Assignment: Synthesis Section
Assignment: Synthesis Section
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Week 5 assignment 2 Evidence Based Project Proposal For this week’s Dropbox assignment, you will complete Part 2 of your project proposal, the evidence review and synthesis section. This section consists of narrative descriptions of each study that forms the body of evidence. The length of this section will vary based on the number of studies that you include. The paper should be written in a scholarly fashion using APA format. For each article include in the narrative: Authors’ names, date of publication (included in the citation). Quality and level of evidence How significant (or not) the evidence is and why you think so. How are these articles relevant to change practice or policy for your specific practice site and population? If a study is not significant and you have included it, mention how your clinical expertise was involved in this decision. Your summary the synthesis section should clearly indicate the intervention you plan to use in your project proposal. You will discuss this in greater detail in the next section, but do leave the reader with the understanding of the intervention you chose. You will also turn in your completed Synthesis Table(s) that will become part of your Appendix in your final paper.
Evidence synthesis is a type of research method that allows researchers to bring together all relevant information on a research question. This can be useful to identify gaps in knowledge, establish an evidence base for best-practice guidance, or help inform policymakers and practitioners. There are many types of outputs that use evidence synthesis, such as policy briefs, systematic reviews, clinical practice guidelines and so on.
There are several organisations dedicated to supporting and collating systematic reviews with relevance to public health policy and practice. These include:
The Cochrane Collaboration. This global organisation consists of around 40 review groups, each with a focus on a different health topic. Cochrane reviews are usually focused on the effectiveness of clinical interventions, and take a somewhat narrow approach to evidence synthesis. The Public Health group supports people from all over the world to conduct systematic reviews to the Cochrane model and standard. You can read more about the Cochrane library, review methods and software here.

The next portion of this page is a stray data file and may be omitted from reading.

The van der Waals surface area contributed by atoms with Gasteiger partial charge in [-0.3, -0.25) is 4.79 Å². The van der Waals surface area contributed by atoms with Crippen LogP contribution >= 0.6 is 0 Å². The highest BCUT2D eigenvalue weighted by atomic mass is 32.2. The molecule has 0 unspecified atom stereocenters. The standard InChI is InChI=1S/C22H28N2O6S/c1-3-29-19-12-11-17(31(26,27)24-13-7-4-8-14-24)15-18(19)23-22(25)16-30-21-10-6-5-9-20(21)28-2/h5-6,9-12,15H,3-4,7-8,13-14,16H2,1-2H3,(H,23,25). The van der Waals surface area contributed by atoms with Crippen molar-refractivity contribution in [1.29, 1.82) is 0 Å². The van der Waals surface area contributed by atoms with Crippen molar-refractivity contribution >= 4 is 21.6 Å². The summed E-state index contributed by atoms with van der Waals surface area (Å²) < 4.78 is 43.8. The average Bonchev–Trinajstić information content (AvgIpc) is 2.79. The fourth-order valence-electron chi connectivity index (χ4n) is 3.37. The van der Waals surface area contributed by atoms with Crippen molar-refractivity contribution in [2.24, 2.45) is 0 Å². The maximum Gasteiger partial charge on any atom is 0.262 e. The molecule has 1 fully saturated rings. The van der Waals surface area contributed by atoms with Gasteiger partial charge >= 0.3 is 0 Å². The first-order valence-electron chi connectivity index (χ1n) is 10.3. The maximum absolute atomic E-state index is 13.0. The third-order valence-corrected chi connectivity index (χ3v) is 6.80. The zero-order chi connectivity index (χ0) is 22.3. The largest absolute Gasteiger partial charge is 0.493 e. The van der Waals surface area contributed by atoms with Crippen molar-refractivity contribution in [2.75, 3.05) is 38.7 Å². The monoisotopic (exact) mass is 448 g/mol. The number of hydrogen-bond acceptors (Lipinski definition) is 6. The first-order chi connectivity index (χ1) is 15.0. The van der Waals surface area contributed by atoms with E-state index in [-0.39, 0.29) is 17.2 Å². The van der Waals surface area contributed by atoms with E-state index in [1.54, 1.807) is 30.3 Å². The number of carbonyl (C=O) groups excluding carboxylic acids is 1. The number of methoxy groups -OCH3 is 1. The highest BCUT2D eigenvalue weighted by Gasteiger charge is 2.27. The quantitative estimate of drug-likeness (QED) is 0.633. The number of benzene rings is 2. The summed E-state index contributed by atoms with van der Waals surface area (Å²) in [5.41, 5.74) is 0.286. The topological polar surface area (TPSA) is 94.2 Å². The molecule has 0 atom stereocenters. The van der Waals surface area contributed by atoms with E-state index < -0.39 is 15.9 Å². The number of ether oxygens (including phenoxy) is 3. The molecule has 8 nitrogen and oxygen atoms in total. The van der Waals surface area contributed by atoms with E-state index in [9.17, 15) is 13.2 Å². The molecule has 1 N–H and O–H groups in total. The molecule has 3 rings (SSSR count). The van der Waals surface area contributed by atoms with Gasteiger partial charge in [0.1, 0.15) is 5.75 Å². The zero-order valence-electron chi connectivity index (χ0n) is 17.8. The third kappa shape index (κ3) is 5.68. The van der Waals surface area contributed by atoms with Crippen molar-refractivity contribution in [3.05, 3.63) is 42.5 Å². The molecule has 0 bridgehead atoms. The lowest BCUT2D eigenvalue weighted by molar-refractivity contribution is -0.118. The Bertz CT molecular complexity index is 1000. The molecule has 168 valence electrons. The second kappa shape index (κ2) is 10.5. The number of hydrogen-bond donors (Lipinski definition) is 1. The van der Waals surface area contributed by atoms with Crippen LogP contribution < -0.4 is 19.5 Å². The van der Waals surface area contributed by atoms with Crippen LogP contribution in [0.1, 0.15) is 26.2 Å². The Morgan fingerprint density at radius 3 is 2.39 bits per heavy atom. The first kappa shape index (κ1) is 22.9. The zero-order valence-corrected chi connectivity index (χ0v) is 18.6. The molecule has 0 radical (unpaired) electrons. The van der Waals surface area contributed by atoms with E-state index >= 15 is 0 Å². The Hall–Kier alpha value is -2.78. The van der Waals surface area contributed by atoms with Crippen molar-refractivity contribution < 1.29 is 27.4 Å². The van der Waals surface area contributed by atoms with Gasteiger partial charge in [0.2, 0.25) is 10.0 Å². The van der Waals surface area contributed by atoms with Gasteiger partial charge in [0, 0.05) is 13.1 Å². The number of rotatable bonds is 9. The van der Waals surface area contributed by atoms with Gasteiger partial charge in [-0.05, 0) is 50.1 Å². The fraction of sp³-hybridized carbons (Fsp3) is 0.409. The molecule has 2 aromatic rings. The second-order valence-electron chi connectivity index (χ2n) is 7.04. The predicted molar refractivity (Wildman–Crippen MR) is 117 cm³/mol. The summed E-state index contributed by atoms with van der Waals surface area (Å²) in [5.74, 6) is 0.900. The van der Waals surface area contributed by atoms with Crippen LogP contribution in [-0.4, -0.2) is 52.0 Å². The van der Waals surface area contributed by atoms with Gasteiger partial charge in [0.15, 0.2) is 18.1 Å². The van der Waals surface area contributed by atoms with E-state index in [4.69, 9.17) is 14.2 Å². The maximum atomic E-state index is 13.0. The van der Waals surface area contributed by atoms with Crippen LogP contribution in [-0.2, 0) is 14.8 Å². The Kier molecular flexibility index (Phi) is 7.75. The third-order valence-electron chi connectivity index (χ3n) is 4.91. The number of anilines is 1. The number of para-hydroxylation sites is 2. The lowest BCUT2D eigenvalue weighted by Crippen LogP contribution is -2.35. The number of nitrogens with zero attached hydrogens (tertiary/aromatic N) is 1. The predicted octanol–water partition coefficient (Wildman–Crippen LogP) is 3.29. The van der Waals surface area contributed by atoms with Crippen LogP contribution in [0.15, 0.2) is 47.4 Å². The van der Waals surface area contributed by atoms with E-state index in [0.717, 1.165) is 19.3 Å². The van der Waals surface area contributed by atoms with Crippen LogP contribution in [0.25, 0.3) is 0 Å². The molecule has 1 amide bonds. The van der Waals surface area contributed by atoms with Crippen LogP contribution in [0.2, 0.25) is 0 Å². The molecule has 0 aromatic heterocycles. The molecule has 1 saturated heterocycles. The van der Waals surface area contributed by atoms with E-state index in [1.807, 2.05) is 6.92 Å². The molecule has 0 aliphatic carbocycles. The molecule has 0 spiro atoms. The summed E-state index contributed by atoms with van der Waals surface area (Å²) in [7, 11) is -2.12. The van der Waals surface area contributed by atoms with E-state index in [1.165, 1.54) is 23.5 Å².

The Campbell Collaboration has a similar approach to the Cochrane Library, but focuses more on education, social welfare and development.
The EPPI-Centre is part of the Institute of Education, UCL. This unit does systematic reviews for different government departments, with a wide variety of topics and methods. The Centre has also developed novel synthesis techniques, software, and review methods including participatory methods. They run training and seminars, see below for details.
3ie funds, produces, quality assures and synthesises rigorous evidence on development effectiveness. They support evaluations and reviews that examine what works, for whom, why, and at what cost in low-and middle-income countries.
Centre for Reviews and Dissemination, York. CRD do health-relevant systematic reviews and have developed particular expertise in high quality systematic reviews and associated economic evaluations.
The Health Evidence Network, WHO. HEN produces a variety of publications to meet policy-makers’ needs for evidence, synthesizing the best available evidence in response to policy-makers’ questions. These include joint policy briefs and policy summaries, produced with the European Observatory on Health Systems and Polices, which synthesize the evidence around specific policy options for tackling key health system issues; and HEN summaries of reports, including synopses of the main findings and policy options.
There are additionally many local and global networks for those interested in doing and using systematic review evidence in public health policy and practice; e.g. the Africa Evidence Network.